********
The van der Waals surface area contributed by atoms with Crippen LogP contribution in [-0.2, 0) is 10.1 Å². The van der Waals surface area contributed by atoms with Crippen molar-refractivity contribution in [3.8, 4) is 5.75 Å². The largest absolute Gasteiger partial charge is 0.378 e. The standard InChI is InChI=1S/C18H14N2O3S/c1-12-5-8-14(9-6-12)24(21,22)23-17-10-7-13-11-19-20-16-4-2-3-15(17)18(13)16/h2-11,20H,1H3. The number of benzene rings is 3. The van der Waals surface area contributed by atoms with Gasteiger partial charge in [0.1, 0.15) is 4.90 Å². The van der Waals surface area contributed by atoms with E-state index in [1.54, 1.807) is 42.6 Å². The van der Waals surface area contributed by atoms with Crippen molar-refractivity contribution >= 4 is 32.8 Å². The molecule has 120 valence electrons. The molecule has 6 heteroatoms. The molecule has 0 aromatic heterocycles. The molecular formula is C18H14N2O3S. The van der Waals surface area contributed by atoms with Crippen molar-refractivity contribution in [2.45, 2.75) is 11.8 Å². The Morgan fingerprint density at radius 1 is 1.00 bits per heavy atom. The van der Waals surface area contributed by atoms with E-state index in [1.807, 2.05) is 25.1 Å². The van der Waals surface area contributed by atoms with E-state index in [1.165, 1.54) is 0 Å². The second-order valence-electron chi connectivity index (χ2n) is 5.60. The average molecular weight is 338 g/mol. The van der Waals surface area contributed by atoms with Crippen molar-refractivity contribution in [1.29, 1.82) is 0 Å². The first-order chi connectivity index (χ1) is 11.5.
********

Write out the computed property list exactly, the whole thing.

The van der Waals surface area contributed by atoms with Crippen LogP contribution in [-0.2, 0) is 10.1 Å². The van der Waals surface area contributed by atoms with Crippen molar-refractivity contribution in [3.8, 4) is 5.75 Å². The largest absolute Gasteiger partial charge is 0.378 e. The standard InChI is InChI=1S/C18H14N2O3S/c1-12-5-8-14(9-6-12)24(21,22)23-17-10-7-13-11-19-20-16-4-2-3-15(17)18(13)16/h2-11,20H,1H3. The number of benzene rings is 3. The van der Waals surface area contributed by atoms with Gasteiger partial charge in [0.1, 0.15) is 4.90 Å². The van der Waals surface area contributed by atoms with E-state index in [1.54, 1.807) is 42.6 Å². The van der Waals surface area contributed by atoms with Crippen molar-refractivity contribution >= 4 is 32.8 Å². The molecule has 120 valence electrons. The molecule has 6 heteroatoms. The molecule has 0 aromatic heterocycles. The molecular formula is C18H14N2O3S. The van der Waals surface area contributed by atoms with Crippen molar-refractivity contribution in [2.45, 2.75) is 11.8 Å². The Morgan fingerprint density at radius 1 is 1.00 bits per heavy atom. The van der Waals surface area contributed by atoms with E-state index in [1.807, 2.05) is 25.1 Å². The van der Waals surface area contributed by atoms with E-state index in [1.165, 1.54) is 0 Å². The second-order valence-electron chi connectivity index (χ2n) is 5.60. The average molecular weight is 338 g/mol. The van der Waals surface area contributed by atoms with Crippen molar-refractivity contribution in [1.29, 1.82) is 0 Å². The first-order chi connectivity index (χ1) is 11.5.